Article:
Carolina Hurricanes

Canes shut out Lightning again in preseason game

The Carolina Hurricanes now have played two preseason exhibition games and only one player has been in both -- Julien Gauthier.

While Canes coach Rod Brind’Amour loaded his lineup with NHL regulars for the first preseason game Wednesday at PNC Arena, he wanted another look at Gauthier. At 6-4 and 225 pounds, the forward is hard to miss on the ice and No. 44 was noticeable enough in a 2-0 win over the Tampa Bay Lightning.

The Canes again shut out a Lightning team missing nearly all of its top-line players. This night, Petr Mrazek and Alex Nedeljkovic split up the goaltending for Carolina, Mrazek starting and facing just six shots.

Forwards Ryan Dzingel and Erik Haula, and defenseman Jake Gardiner made their Canes debut at PNC Arena, although Haula would leave the game in the second period with a lower-body injury -- Brind’Amour later calling it a precautionary move. Canes fans also got their first look at the massive blueline-to-blueline videoboard, a $4 million addition this season.

A first-round draft pick by Carolina in 2016, Gauthier believes he has reached something of a crossroads at age 21. He has put in two full seasons with the Charlotte Checkers in the American Hockey League, which he call a “man’s league.” He’s ready to make the next step -- the biggest step.

“It doesn’t matter what pick or round it was, you’ve just got to work hard and do your thing,” Gauthier said in an N&O interview Wednesday after the morning skate at PNC Arena. “You’ve got to prove yourself and show that you’re different if you want to make it. This is another chance to prove myself.”

Gauthier made a difference in Wednesday’s game. After a scoreless first period, he carried the puck down the left wing, powering his way past defenseman Mikhail Sergachev to the net. Gauthier’s shot was wide but the big man gathered in the puck and centered it, where the Canes’ Steven Lorentz was waiting in front of the crease to bang it in.

Lorentz, a seventh-round draft pick in 2015, scored for a 1-0 lead and Gauthier, who had done the heavy lifting, had the primary assist. Clark Bishop, also fighting for a roster spot, scored the Canes’ second goal.

After Haula’s injury, Gauthier was moved up to Jordan Staal’s line opposite Andrei Svechnikov. Some bruisers there.

Gauthier was asked Wednesday what he would say to Brind’Amour if asked why he should be on the Canes’ roster.

“Because I can bring the puck to the net and I can skate really fast for a big guy,” he said, smiling.

Gauthier did just that on the kind of play Brind’Amour surely was hoping to see when he gave Gauthier a quick second game, and Gauthier’s forechecking and defensive awareness were sound enough. Brind’Amour said he was a “bull” on the ice.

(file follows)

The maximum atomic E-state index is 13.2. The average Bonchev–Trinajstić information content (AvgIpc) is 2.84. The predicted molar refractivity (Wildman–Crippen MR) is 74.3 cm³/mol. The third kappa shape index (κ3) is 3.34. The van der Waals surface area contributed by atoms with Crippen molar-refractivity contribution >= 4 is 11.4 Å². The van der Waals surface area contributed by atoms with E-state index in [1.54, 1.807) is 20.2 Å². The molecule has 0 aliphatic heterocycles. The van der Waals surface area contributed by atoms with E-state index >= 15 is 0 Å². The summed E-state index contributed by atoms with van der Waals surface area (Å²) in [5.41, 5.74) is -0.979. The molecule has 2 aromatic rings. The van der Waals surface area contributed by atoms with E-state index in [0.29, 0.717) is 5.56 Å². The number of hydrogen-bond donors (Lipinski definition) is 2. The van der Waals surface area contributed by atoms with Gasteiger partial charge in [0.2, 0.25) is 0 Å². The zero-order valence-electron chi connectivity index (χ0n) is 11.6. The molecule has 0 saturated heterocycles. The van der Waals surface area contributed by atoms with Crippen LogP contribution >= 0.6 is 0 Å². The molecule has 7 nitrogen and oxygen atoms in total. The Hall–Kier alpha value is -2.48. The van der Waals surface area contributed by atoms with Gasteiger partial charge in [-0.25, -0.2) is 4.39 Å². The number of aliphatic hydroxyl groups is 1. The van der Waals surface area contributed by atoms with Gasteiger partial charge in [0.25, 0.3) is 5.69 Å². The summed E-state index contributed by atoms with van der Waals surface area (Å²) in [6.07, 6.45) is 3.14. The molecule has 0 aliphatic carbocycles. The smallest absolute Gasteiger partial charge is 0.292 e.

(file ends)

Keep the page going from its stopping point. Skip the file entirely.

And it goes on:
“We’ve talked about it all camp. There are a few guys we’re obviously looking at a little closer,” Brind’Amour said Wednesday morning. “We have practice but you can’t earn a team spot in practice. We’ve got to make sure they’re getting as many looks as they can. He’s obviously one of those guys who has a good shot at it.”

There were times in Gauthier’s first season in Charlotte when the frustration built, affecting his game. It’s hard to stay patient when much is expected, and his numbers -- 16 goals, nine assists in 65 games -- were modest.

Much changed last season. On a Checkers team that was the AHL’s best, Gauthier had 27 goals and 14 assists in 75 games. He had eight points in 17 games and a plus-7 rating as Charlotte rolled through the Calder Cup playoffs for the franchise’s first AHL championship.

“It’s a process for me,” Gauthier said. “You want to get in the NHL as soon as possible. That’s normal. If you don’t want it, there’s a problem. But I feel I improved so much in the American Hockey League the past year and I’m ready for that next step.

“I feel I’ve improved my overall game, my 200-foot game. Offensively was better, defensively was better. I scored more goals. It just shows the more complete you play, the better you are.”

Gauthier is a righthanded shooter in a training camp filled with left-handed shooting forwards. It could be that he and Martin Necas, another righty, compete for the same roster spot -- Necas a first-round pick in 2017.

“It’s like that on every team and you just have to make your way up,” Gauthier said. “If you’re a good player you’re going to find a way. If you’re not you’re going to find a way to complain. I don’t try to complain, just be myself and work hard and

In more than 30 years at The N&O, Chip Alexander has covered the N.C. State, UNC, Duke and East Carolina beats, and now is in his 11th season on the Carolina Hurricanes beat. Alexander, who has won numerous writing awards at the state and national level, covered the Hurricanes’ move to North Carolina in 1997 and was a part of The N&O’s coverage of the Canes’ 2006 Stanley Cup run.